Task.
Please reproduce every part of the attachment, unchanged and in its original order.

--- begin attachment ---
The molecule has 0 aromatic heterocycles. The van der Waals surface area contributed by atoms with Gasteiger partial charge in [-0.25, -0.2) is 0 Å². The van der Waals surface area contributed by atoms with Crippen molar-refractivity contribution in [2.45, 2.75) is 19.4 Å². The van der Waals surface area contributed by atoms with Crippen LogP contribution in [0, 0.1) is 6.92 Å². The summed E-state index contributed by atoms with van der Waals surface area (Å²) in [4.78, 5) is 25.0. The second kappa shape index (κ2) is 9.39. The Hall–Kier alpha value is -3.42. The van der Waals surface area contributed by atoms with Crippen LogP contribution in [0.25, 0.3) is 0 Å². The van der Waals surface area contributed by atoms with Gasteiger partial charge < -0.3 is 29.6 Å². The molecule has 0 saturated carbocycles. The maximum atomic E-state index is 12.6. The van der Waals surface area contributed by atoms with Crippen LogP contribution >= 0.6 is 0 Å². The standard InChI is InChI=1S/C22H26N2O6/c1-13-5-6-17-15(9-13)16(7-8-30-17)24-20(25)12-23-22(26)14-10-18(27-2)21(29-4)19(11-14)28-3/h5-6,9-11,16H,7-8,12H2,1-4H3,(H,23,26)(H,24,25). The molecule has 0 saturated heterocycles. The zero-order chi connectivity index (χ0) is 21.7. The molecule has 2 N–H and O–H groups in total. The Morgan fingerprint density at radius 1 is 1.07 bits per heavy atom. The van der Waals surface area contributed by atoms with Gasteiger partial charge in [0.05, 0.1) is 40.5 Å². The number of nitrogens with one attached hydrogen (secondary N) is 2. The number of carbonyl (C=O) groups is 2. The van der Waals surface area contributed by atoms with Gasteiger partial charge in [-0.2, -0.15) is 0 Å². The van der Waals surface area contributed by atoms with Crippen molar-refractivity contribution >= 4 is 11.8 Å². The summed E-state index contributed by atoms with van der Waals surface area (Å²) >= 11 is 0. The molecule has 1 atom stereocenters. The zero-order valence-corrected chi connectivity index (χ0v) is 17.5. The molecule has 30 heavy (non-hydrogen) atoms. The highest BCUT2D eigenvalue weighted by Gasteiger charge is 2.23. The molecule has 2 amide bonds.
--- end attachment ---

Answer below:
The molecule has 0 aromatic heterocycles. The van der Waals surface area contributed by atoms with Gasteiger partial charge in [-0.25, -0.2) is 0 Å². The van der Waals surface area contributed by atoms with Crippen molar-refractivity contribution in [2.45, 2.75) is 19.4 Å². The van der Waals surface area contributed by atoms with Crippen LogP contribution in [0, 0.1) is 6.92 Å². The summed E-state index contributed by atoms with van der Waals surface area (Å²) in [4.78, 5) is 25.0. The second kappa shape index (κ2) is 9.39. The Hall–Kier alpha value is -3.42. The van der Waals surface area contributed by atoms with Crippen LogP contribution in [0.25, 0.3) is 0 Å². The van der Waals surface area contributed by atoms with Gasteiger partial charge < -0.3 is 29.6 Å². The molecule has 0 saturated carbocycles. The maximum atomic E-state index is 12.6. The van der Waals surface area contributed by atoms with Crippen LogP contribution >= 0.6 is 0 Å². The standard InChI is InChI=1S/C22H26N2O6/c1-13-5-6-17-15(9-13)16(7-8-30-17)24-20(25)12-23-22(26)14-10-18(27-2)21(29-4)19(11-14)28-3/h5-6,9-11,16H,7-8,12H2,1-4H3,(H,23,26)(H,24,25). The molecule has 0 saturated heterocycles. The zero-order chi connectivity index (χ0) is 21.7. The molecule has 2 N–H and O–H groups in total. The Morgan fingerprint density at radius 1 is 1.07 bits per heavy atom. The van der Waals surface area contributed by atoms with Gasteiger partial charge in [0.05, 0.1) is 40.5 Å². The number of nitrogens with one attached hydrogen (secondary N) is 2. The number of carbonyl (C=O) groups is 2. The van der Waals surface area contributed by atoms with Gasteiger partial charge in [-0.2, -0.15) is 0 Å². The van der Waals surface area contributed by atoms with Crippen molar-refractivity contribution >= 4 is 11.8 Å². The summed E-state index contributed by atoms with van der Waals surface area (Å²) >= 11 is 0. The molecule has 1 atom stereocenters. The zero-order valence-corrected chi connectivity index (χ0v) is 17.5. The molecule has 30 heavy (non-hydrogen) atoms. The highest BCUT2D eigenvalue weighted by Gasteiger charge is 2.23. The molecule has 2 amide bonds.